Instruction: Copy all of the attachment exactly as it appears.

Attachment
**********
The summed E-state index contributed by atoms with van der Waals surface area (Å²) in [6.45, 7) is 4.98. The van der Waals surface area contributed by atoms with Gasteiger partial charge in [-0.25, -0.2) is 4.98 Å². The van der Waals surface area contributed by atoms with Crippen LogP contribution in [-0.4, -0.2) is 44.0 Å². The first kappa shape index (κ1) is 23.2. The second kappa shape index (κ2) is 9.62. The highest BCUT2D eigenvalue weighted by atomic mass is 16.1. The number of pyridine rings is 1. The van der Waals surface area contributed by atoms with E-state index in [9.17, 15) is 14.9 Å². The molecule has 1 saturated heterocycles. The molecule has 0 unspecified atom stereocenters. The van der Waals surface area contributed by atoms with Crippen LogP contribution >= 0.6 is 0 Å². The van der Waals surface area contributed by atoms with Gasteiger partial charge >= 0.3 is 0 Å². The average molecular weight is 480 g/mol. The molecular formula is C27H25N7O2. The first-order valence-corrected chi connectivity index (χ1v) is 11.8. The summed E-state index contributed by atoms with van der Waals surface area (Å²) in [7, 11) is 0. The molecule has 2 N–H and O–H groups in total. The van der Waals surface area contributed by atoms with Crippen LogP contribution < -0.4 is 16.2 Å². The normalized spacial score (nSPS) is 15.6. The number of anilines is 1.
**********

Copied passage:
The summed E-state index contributed by atoms with van der Waals surface area (Å²) in [6.45, 7) is 4.98. The van der Waals surface area contributed by atoms with Gasteiger partial charge in [-0.25, -0.2) is 4.98 Å². The van der Waals surface area contributed by atoms with Crippen LogP contribution in [-0.4, -0.2) is 44.0 Å². The first kappa shape index (κ1) is 23.2. The second kappa shape index (κ2) is 9.62. The highest BCUT2D eigenvalue weighted by atomic mass is 16.1. The number of pyridine rings is 1. The van der Waals surface area contributed by atoms with E-state index in [9.17, 15) is 14.9 Å². The molecule has 1 saturated heterocycles. The molecule has 0 unspecified atom stereocenters. The van der Waals surface area contributed by atoms with Crippen LogP contribution >= 0.6 is 0 Å². The van der Waals surface area contributed by atoms with Gasteiger partial charge >= 0.3 is 0 Å². The average molecular weight is 480 g/mol. The molecular formula is C27H25N7O2. The first-order valence-corrected chi connectivity index (χ1v) is 11.8. The summed E-state index contributed by atoms with van der Waals surface area (Å²) in [7, 11) is 0. The molecule has 2 N–H and O–H groups in total. The van der Waals surface area contributed by atoms with Crippen LogP contribution < -0.4 is 16.2 Å². The normalized spacial score (nSPS) is 15.6. The number of anilines is 1.